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Looking for versatility at the dinner table? Reach for a potato!

Read: Recipes

Looking for versatility at the dinner table? Reach for a potato!

Pallas Erdrich

There's a reason potatoes are a standby: They can be used in so many culinary ways. 

Tom Wallace

Tom Wallace

Gotta love potatoes, which are not only comforting, versatile and easy to cook, but also always in season. Well, not really. There is a difference between those just harvested and potatoes stored in the bin for months. Fresh potatoes from nearby farms reflect the quality of the soil in which they are grown, like potatoes from the Driftless Area along the Mississippi River that evoke the mineral essence of its limestone cliffs.

Potatoes are the world’s most popular vegetable and the fourth-biggest crop (after wheat, corn and rice). The world of potatoes is defined by the spud’s starch content. Low-starch, high-moisture or waxy potatoes (aka boiling potatoes) are great for gratins and potato salad. These can turn gummy when whipped for mashed potatoes. High-starch potatoes (aka bakers) puff up to be light and fluffy in the oven and when boiled make terrific, airy mashers. Medium-starch potatoes such as Yukon Gold and Yellow Finn and Red Bliss are great in just about any dish.

No matter what the variety, new potatoes, about 1½ inches in diameter, are best when cooked quickly and treated delicately. Once blanched, they are wonderful in stir fries, sautés and salads, and can take the place of pasta or rice in any dish. Their natural starches help thicken the sauce and enrich a soup or stew.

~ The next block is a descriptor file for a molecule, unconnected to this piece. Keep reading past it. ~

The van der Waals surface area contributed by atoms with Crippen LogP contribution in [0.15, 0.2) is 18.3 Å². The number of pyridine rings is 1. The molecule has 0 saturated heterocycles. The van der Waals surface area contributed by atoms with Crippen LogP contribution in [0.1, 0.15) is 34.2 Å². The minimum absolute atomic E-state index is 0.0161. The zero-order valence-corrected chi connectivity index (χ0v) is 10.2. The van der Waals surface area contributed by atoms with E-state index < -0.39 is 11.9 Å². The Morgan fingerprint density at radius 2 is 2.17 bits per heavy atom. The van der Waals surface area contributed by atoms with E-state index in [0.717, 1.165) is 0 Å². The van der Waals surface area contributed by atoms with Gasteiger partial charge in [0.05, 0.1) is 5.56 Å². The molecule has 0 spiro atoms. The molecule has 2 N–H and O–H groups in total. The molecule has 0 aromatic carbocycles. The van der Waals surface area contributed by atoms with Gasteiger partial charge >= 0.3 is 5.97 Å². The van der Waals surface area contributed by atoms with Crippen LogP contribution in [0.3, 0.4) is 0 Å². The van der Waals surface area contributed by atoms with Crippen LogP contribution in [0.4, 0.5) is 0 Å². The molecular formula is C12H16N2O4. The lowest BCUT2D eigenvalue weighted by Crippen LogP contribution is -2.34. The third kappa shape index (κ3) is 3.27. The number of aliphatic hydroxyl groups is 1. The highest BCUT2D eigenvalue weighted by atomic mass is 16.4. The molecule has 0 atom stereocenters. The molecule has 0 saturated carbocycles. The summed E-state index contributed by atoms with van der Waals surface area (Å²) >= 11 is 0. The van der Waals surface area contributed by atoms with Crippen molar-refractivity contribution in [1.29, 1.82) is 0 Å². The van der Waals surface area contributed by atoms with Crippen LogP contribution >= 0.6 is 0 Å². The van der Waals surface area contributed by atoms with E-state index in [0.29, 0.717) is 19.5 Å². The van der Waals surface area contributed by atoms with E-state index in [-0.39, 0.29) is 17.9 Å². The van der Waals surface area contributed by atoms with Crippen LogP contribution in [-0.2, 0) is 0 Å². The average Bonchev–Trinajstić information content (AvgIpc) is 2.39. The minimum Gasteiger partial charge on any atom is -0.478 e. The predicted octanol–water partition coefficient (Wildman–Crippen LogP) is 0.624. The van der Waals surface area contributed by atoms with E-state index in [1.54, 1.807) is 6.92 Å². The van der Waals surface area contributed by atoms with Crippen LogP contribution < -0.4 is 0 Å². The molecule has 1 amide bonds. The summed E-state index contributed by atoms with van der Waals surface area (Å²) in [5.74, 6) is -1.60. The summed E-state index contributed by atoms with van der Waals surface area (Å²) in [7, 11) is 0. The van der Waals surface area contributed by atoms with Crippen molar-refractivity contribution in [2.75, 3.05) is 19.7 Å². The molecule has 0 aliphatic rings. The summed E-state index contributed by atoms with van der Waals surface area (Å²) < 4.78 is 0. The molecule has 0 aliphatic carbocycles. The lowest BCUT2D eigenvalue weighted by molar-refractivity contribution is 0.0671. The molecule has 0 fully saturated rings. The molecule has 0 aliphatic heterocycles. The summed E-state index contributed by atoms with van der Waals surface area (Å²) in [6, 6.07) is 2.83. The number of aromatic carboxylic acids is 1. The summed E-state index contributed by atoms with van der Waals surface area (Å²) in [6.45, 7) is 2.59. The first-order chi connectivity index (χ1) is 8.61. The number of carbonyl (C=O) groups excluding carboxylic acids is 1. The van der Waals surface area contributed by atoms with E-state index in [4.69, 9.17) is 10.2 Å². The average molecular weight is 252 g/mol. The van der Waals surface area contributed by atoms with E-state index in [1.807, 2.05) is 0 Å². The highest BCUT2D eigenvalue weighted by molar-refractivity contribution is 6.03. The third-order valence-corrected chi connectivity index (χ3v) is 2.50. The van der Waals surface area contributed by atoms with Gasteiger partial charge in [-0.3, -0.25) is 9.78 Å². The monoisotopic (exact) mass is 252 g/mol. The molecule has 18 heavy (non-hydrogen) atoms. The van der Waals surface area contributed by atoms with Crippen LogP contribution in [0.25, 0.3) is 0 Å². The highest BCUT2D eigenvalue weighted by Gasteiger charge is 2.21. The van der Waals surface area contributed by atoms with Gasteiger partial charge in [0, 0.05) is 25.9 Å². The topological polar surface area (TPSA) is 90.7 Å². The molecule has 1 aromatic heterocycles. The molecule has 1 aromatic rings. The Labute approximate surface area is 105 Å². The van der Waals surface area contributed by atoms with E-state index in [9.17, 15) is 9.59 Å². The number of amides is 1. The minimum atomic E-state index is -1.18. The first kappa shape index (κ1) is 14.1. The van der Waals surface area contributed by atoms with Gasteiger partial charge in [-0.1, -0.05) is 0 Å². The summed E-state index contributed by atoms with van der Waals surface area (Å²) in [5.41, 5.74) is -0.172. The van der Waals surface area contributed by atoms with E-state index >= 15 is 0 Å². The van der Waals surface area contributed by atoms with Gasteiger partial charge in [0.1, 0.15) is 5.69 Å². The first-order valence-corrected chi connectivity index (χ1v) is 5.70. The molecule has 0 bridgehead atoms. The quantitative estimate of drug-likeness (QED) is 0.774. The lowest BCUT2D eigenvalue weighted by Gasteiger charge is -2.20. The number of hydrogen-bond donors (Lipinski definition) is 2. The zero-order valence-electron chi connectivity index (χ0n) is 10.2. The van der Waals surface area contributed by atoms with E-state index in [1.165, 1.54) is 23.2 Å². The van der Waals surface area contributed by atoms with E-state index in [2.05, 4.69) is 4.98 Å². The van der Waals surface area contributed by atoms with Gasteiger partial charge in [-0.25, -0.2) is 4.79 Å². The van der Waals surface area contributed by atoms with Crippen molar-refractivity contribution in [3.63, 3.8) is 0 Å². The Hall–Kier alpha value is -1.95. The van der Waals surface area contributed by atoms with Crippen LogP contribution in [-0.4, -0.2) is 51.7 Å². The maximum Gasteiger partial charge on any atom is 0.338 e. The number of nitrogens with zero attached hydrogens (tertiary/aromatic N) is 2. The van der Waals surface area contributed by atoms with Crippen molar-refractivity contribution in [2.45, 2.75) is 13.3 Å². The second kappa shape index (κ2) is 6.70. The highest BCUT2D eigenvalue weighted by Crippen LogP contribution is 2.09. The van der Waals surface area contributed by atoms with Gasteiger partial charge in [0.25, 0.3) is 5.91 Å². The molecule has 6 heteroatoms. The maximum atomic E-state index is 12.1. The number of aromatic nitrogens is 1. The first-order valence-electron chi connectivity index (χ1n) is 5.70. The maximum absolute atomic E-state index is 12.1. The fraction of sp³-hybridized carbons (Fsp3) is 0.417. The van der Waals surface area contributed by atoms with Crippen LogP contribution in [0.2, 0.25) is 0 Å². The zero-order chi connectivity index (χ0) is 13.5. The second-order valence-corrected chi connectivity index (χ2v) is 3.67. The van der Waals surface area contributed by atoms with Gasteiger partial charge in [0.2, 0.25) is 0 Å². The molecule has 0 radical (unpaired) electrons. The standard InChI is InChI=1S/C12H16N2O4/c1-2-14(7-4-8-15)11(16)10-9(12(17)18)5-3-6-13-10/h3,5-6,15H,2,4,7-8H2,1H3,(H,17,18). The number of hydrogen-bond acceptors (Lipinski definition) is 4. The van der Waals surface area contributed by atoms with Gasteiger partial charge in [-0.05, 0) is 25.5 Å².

Potatoes are a natural in curry recipes. They’ll turn a lovely gold, thanks to the spices, provide a neutral balance to the curry’s heat, and make a vegetarian meal more substantial. The potatoes can be cooked ahead and then added just before the dish is served. Unlike more mature potatoes that can be stored in a cool, dark place for several months, new potatoes turn soft and rancid quickly. Enjoy them now before they grow up!

Mette Nielsen

Mette Nielsen

Indian Inspired Spinach and Potatoes

Serves 4 as a side dish, 2 as a main dish.

Note: You can add cooked chicken, pork or shrimp to make this meal heartier, but it’s very satisfying as a vegetarian dish

• 1 lb. new potatoes, scrubbed

• 1 tbsp. unsalted butter

• 2 garlic cloves, smashed

• 1 onion, thinly sliced

• 1 small green jalapeño, seeded and finely chopped

• 1/2 tsp. mild curry powder

• 2 tbsp. fresh lime juice

• 2 tbsp. water, or more as needed

• 1 1/2 lb. fresh spinach, trimmed, washed and shredded

• Salt and freshly ground black pepper to taste

• Plain Greek yogurt for garnish, optional

• Chopped fresh cilantro for garnish, optional


Put the potatoes into a large, deep pot with enough water to cover by 2 inches. Set over high heat, bring to a boil, reduce the heat and simmer until the potatoes are just tender, about 8 to 10 minutes. Drain and cool. Slice the potatoes 1 inch thick and set aside.

In a large skillet, melt the butter over medium-low heat and add the garlic, onion and jalapeño, and cook until the vegetables have softened, about 5 minutes. Stir in the curry powder, lime juice and water to make a thin sauce. Gently toss in the potatoes, then toss in the spinach. Cover the pan and continue cooking until the potatoes are warmed through and the spinach is just wilted, about 3 to 5 minutes. Season with salt and freshly ground black pepper. Garnish with the yogurt and cilantro, and serve.

Nutrition information per each of 4 servings:

Calories 156 Fat 4 g Sodium 106 mg

Carbohydrates 28 g Saturated fat 2 g Calcium 160 mg

Protein 6 g Cholesterol 8 mg Dietary fiber 6 g

Diabetic exchanges per serving: 1 vegetable, 1 ½ bread/starch, 1 fat.

Originally Published by The Star Tribune